Working homeless need a hand

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Lahaina, Kahului tailor programs to help.

by Sue Schumann Warner –

Lockers provide safe storage of personal items.

It isn’t cheap living in Maui: this July, a gallon of regular gas sold for $4.63—the second highest price in the nation. Surcharges are added to everyday items due to the high cost of fuel to import goods: at a Safeway in Lahaina, for example, two gallons of milk recently cost $10; a half-gallon of orange juice can run $7.19.

Renting a room in a home can set you back $800 a month; one bedroom apartment goes for over $1,200 a month…and with the median price of a home $620,000, it’s difficult to afford.

And the minimum wage? It’s $7.25—hardly enough to make ends meet. With tourism down 22 percent in June (reflecting the rise in airline fares and grounding of ATA and Aloha airlines, along with the loss of two Norwegian Cruise Line ships visiting the island) hourly jobs have been affected as well.

It’s not at all unusual to be homeless—and working—in this island paradise.

Services to homeless
According to Maui County Coordinator A/Captain Mark Merritt, there are approximately 2,000 homeless on the island, which has a total population of around 141,300.

The Salvation Army touches the lives of most.

At the Kahului Corps, Army offers three programs specifically for the homeless, in addition to offering a full range of traditional corps programs aimed at youth and adults of all ages. Last year, social services spent $30,000 in helping 1,000 families—who already had housing—with food, gas, utilities, and rent.

1. The William Booth Drop-In Center (Safe Haven)
The Safe Haven provides clients the opportunity to shower, have breakfast, a hot lunch, store personal items in lockers, receive and send mail, telephone services, hygiene supplies, clothing, and case management; last year, 43,000 hot meals were served.

Clients are connected with their basic, immediate needs and partnered with outside agencies to gain assistance with solutions to their homelessness—including substance abuse treatment, obtaining IDs and insurance, mental health, work, housing, educational assistance, and family services. “It’s a safe place to rest during the morning and early afternoon hours,” says Patrick Folye, director of the Army’s homeless programs.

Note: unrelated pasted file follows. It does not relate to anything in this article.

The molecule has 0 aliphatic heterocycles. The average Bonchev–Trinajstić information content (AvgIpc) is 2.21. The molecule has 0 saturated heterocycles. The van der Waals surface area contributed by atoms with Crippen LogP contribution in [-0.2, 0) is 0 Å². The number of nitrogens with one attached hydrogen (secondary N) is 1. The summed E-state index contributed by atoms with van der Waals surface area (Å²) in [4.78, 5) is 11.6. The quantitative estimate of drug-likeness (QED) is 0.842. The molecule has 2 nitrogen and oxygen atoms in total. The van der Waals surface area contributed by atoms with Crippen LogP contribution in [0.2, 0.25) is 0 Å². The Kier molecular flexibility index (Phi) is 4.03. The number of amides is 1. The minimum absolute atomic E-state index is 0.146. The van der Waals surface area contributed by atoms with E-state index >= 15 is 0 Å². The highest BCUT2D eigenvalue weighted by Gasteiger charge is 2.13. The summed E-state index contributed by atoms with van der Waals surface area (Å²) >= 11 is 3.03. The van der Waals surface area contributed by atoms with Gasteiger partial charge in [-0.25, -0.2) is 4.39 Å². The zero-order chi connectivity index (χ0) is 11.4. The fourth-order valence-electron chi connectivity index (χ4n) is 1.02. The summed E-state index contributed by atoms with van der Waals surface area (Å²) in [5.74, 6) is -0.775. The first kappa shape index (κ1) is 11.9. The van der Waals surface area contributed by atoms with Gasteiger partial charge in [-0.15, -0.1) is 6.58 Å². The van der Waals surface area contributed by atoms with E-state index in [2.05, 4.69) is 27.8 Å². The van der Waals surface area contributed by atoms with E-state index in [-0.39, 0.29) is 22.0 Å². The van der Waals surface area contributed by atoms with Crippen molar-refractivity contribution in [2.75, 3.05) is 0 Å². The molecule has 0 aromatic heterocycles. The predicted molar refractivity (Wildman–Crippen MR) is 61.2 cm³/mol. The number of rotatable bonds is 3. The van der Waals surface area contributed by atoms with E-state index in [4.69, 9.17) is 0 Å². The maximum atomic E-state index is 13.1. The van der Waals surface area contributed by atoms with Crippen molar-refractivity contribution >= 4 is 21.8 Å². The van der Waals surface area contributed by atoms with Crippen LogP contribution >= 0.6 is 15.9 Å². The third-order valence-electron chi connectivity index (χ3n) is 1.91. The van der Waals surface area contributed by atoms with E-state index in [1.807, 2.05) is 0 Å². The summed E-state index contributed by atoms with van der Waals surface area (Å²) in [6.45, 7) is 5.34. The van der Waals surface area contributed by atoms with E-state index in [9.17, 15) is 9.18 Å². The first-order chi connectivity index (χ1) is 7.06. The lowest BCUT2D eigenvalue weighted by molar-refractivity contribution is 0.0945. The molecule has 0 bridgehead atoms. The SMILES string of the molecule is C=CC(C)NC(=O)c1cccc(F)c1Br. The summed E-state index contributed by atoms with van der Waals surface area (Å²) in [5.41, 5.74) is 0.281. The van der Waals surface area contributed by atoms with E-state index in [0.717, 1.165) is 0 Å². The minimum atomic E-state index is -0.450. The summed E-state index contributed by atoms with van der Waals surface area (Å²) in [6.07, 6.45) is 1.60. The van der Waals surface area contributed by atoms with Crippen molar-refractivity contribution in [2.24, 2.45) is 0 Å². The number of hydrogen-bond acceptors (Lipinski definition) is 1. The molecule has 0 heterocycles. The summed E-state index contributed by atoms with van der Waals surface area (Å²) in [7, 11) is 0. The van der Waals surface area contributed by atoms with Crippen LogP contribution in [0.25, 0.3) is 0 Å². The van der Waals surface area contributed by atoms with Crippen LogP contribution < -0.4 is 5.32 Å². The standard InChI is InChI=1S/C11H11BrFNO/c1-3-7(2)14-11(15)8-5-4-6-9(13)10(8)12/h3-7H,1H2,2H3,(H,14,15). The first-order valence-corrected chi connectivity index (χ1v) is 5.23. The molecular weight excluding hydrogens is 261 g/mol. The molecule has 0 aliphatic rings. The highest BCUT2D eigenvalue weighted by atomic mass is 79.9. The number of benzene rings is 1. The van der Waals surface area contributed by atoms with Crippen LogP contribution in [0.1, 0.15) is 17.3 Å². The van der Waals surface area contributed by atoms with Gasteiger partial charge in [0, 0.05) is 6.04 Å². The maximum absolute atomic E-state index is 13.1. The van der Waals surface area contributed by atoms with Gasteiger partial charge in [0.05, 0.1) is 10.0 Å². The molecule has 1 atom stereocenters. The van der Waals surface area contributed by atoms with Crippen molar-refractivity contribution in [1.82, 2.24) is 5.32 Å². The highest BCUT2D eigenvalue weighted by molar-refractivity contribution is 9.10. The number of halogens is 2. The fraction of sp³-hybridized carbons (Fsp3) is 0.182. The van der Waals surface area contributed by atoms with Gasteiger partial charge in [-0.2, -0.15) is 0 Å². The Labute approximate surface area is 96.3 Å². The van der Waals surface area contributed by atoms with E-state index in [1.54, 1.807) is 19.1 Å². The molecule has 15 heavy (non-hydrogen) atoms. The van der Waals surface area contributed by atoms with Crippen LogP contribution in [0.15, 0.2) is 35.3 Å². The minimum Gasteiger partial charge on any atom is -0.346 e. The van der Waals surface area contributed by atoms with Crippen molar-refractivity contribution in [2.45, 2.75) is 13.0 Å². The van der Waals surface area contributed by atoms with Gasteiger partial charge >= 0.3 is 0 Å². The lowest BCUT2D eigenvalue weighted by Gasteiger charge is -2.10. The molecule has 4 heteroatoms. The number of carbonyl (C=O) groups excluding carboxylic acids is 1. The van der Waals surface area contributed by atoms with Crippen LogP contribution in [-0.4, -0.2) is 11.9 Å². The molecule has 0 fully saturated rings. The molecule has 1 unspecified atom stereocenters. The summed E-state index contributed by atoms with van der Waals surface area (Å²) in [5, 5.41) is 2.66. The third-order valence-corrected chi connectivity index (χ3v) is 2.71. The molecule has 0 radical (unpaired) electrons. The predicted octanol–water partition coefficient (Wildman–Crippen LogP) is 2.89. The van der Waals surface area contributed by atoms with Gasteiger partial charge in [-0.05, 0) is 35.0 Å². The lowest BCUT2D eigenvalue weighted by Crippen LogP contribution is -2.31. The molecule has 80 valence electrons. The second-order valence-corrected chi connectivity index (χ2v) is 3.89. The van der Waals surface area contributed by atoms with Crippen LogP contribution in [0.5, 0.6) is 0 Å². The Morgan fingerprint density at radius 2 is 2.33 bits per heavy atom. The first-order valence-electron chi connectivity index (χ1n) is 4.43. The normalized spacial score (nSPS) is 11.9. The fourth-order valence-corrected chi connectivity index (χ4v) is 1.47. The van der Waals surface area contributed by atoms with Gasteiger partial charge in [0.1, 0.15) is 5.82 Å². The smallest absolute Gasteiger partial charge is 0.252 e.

Open four days a week from 8 a.m. to 1:30 p.m., it’s closed Wednesday and weekends.

2. The Outreach Program
The outreach team visits client camps throughout the island, delivering balanced diet food bags, hygiene kits, clothing, sleeping bags and tents (when available) and case management. The program is designed to search for and provide assistance to homeless individuals and families living on beaches and cane fields, and serves over 100 men and women each week.

3. B.E.D.S. Program (Booth Emergency Drop-In Shelter)
Open seven nights a week, from 8 p.m. until 5 a.m., the B.E.D.S. program is a men’s 18-bed dormitory facility for emergency night shelter that provides a warm, clean, and safe environment. It has been instrumental in assisting clients into more permanent employment and housing.

In Lahaina, the Hale Palekana drop-in center offers the same service and outreach programs as Kahului.

The Salvation Army also is a referral system for partner agencies including:
• The State of Hawaii Department of Social Services
• Veteran Affairs, the medical drop-in clinic and business office
• Mental health agencies
• Emergency shelters in Wailuku and Lahaina
• Outpatient and residential substance abuse treatment centers
• Birth certificate and state I.D. replacement

Outreach vans meet hidden needs

Outreach vans meet hidden needs

Families, “rolling homeless” receive services by Sue Schumann Warner

California burns: Army responds

California burns: Army responds

The Salvation Army provided assistance at multiple emergency staging areas

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